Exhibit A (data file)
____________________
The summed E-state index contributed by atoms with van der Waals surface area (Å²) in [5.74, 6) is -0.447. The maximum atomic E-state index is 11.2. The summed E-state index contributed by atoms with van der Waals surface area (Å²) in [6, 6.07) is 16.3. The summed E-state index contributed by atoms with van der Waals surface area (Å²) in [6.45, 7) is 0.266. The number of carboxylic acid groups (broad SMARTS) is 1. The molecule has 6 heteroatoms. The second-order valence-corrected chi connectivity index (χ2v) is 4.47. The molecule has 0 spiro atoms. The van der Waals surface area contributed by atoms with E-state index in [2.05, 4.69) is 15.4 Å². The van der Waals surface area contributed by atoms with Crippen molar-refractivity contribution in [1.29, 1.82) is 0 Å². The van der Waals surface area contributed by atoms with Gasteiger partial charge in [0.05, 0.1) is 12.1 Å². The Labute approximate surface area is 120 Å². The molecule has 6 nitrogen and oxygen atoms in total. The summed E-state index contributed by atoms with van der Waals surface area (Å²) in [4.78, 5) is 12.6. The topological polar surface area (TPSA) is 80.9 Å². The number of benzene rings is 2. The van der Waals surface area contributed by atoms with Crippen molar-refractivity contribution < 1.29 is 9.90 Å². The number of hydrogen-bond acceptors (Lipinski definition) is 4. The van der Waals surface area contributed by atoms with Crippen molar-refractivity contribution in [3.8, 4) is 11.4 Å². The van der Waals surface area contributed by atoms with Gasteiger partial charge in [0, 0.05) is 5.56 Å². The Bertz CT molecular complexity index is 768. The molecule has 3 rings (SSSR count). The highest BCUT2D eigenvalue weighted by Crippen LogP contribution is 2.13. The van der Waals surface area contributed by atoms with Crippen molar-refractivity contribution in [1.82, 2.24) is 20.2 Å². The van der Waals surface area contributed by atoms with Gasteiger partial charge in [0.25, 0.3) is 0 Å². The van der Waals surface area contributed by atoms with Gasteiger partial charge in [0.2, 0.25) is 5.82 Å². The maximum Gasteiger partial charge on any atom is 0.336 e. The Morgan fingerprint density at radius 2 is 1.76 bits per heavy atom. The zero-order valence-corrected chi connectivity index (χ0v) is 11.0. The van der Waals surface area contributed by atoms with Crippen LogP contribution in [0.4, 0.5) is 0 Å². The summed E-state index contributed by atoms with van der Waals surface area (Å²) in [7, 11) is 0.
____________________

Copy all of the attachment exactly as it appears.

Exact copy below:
The summed E-state index contributed by atoms with van der Waals surface area (Å²) in [5.74, 6) is -0.447. The maximum atomic E-state index is 11.2. The summed E-state index contributed by atoms with van der Waals surface area (Å²) in [6, 6.07) is 16.3. The summed E-state index contributed by atoms with van der Waals surface area (Å²) in [6.45, 7) is 0.266. The number of carboxylic acid groups (broad SMARTS) is 1. The molecule has 6 heteroatoms. The second-order valence-corrected chi connectivity index (χ2v) is 4.47. The molecule has 0 spiro atoms. The van der Waals surface area contributed by atoms with E-state index in [2.05, 4.69) is 15.4 Å². The van der Waals surface area contributed by atoms with Crippen molar-refractivity contribution in [1.29, 1.82) is 0 Å². The van der Waals surface area contributed by atoms with Gasteiger partial charge in [0.05, 0.1) is 12.1 Å². The Labute approximate surface area is 120 Å². The molecule has 6 nitrogen and oxygen atoms in total. The summed E-state index contributed by atoms with van der Waals surface area (Å²) in [4.78, 5) is 12.6. The topological polar surface area (TPSA) is 80.9 Å². The number of benzene rings is 2. The van der Waals surface area contributed by atoms with Crippen molar-refractivity contribution < 1.29 is 9.90 Å². The number of hydrogen-bond acceptors (Lipinski definition) is 4. The van der Waals surface area contributed by atoms with Crippen molar-refractivity contribution in [3.8, 4) is 11.4 Å². The van der Waals surface area contributed by atoms with Gasteiger partial charge in [0, 0.05) is 5.56 Å². The Bertz CT molecular complexity index is 768. The molecule has 3 rings (SSSR count). The highest BCUT2D eigenvalue weighted by Crippen LogP contribution is 2.13. The van der Waals surface area contributed by atoms with Crippen molar-refractivity contribution in [1.82, 2.24) is 20.2 Å². The van der Waals surface area contributed by atoms with Gasteiger partial charge in [0.25, 0.3) is 0 Å². The van der Waals surface area contributed by atoms with Gasteiger partial charge in [0.2, 0.25) is 5.82 Å². The maximum Gasteiger partial charge on any atom is 0.336 e. The Morgan fingerprint density at radius 2 is 1.76 bits per heavy atom. The zero-order valence-corrected chi connectivity index (χ0v) is 11.0. The van der Waals surface area contributed by atoms with Crippen LogP contribution in [0.4, 0.5) is 0 Å². The summed E-state index contributed by atoms with van der Waals surface area (Å²) in [7, 11) is 0.